12. What are The Source Farm Foundation’s sources of income? Non-recurring income sources are new members’ membership fees and Lot Lease Fees. Recurring annual income comes from monthly dues and fees from non-member residents; all members’ annual dues and fees; fees from special events; agricultural lease fees; apiary lease fees, sewing cooperative lease fees, workshops; and grants and donations.

13. What did the property cost? We paid approximately $150,000.00 US total for our 63 acres, including interest.

14. If The Source disbanded as a community, would the property be sold and the profits divvied up equally between all members? The Land Use and Common Rights Agreement of The Source Farm Foundation Land Trust requires that if we disbanded as a community and sold the property we'd set aside 10% of the proceeds to go to a new ecovillage effort. The portion of the sale income derived from the land value would be divided among all site holders according to fractional ratios of their site holdings and the amount they originally paid as Site Lease Fees. All the rest of the proceeds, from the value of common buildings, equipment, and other assets, would be divided equally among the members.

15. How are Site Lease Fees determined? Fees were determined by an estimate of the expected total capital costs for property ownership and development vs. total capital income. More specifically, it's a kind of artful guess about the following factors: the property's actual purchase cost, including principal and interest; the cost of materials for developing our physical infrastructure (community buildings, roads, agricultural clearing); the cost of labor we have to hire for infrastructure development; and the potential for receiving Membership Fees and Lot Lease Fees from our total future number of members. The Finance committee can propose changes in the amount of the fees every year, which Council can adopt, amend, or reject.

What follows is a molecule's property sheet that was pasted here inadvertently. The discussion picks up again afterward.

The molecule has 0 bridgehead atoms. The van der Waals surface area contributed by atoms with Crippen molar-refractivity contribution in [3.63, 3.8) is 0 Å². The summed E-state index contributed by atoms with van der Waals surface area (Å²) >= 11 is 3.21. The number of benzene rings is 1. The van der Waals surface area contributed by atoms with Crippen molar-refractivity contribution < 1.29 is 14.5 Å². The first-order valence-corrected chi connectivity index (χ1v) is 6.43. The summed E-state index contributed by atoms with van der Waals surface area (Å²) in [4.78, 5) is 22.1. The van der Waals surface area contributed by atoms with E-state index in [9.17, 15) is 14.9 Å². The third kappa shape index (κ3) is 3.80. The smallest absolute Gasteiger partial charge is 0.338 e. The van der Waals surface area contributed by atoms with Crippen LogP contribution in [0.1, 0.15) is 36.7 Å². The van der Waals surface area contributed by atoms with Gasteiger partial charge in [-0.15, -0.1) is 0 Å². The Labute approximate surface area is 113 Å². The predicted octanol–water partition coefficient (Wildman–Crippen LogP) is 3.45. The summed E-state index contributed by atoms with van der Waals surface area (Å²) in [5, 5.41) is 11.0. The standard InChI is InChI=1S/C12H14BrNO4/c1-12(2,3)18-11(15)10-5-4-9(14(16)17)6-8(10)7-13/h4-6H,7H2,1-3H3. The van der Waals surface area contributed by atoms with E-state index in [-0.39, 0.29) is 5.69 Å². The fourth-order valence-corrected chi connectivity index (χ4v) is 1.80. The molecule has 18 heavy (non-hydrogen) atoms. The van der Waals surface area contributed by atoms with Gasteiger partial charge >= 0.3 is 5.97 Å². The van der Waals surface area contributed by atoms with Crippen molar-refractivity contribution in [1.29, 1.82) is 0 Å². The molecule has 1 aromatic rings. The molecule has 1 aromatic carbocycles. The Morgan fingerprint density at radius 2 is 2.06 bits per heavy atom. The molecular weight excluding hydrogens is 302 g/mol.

16. Where will The Source get revenue once it has leased all residential and business sites and has all of its planned members? Future revenue will be from annual dues and fees; grants and donations; income from visitors and students; special assessments; and other sources.

17. What kind of legal entity does The Source use to own its property and assets? The Source Farm Foundation Land Trust is a nonprofit corporation. The members lease a lot or site and the lease is then legally attached to the Land Title. This will ensure that the member lease takes precedence over any sale if the land ever was put in the position to be sold.

18. Who keeps track of all this? The Finance Committee and other agents of council keep track of all this. All Source members (including Applying Members and Friends of the Source) are welcome to attend committee and council meetings.


Site Plan